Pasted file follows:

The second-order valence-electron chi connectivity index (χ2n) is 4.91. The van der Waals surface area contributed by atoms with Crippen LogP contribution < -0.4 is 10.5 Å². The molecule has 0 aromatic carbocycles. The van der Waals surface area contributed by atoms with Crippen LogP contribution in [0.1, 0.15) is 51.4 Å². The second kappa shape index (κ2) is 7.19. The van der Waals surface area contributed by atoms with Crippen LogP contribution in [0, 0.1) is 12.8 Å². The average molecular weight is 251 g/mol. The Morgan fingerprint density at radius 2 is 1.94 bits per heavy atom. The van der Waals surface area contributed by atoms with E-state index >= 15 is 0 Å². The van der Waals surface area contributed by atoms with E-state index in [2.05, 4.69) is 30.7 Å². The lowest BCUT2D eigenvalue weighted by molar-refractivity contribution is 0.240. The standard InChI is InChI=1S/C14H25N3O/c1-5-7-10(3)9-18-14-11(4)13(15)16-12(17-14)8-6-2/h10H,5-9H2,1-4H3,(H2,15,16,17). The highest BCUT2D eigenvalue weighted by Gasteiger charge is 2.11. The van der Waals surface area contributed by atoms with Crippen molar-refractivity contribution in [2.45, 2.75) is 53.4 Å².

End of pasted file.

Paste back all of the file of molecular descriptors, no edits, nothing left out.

The second-order valence-electron chi connectivity index (χ2n) is 4.91. The van der Waals surface area contributed by atoms with Crippen LogP contribution < -0.4 is 10.5 Å². The molecule has 0 aromatic carbocycles. The van der Waals surface area contributed by atoms with Crippen LogP contribution in [0.1, 0.15) is 51.4 Å². The second kappa shape index (κ2) is 7.19. The van der Waals surface area contributed by atoms with Crippen LogP contribution in [0, 0.1) is 12.8 Å². The average molecular weight is 251 g/mol. The Morgan fingerprint density at radius 2 is 1.94 bits per heavy atom. The van der Waals surface area contributed by atoms with E-state index >= 15 is 0 Å². The van der Waals surface area contributed by atoms with E-state index in [2.05, 4.69) is 30.7 Å². The lowest BCUT2D eigenvalue weighted by molar-refractivity contribution is 0.240. The standard InChI is InChI=1S/C14H25N3O/c1-5-7-10(3)9-18-14-11(4)13(15)16-12(17-14)8-6-2/h10H,5-9H2,1-4H3,(H2,15,16,17). The highest BCUT2D eigenvalue weighted by Gasteiger charge is 2.11. The van der Waals surface area contributed by atoms with Crippen molar-refractivity contribution in [2.45, 2.75) is 53.4 Å².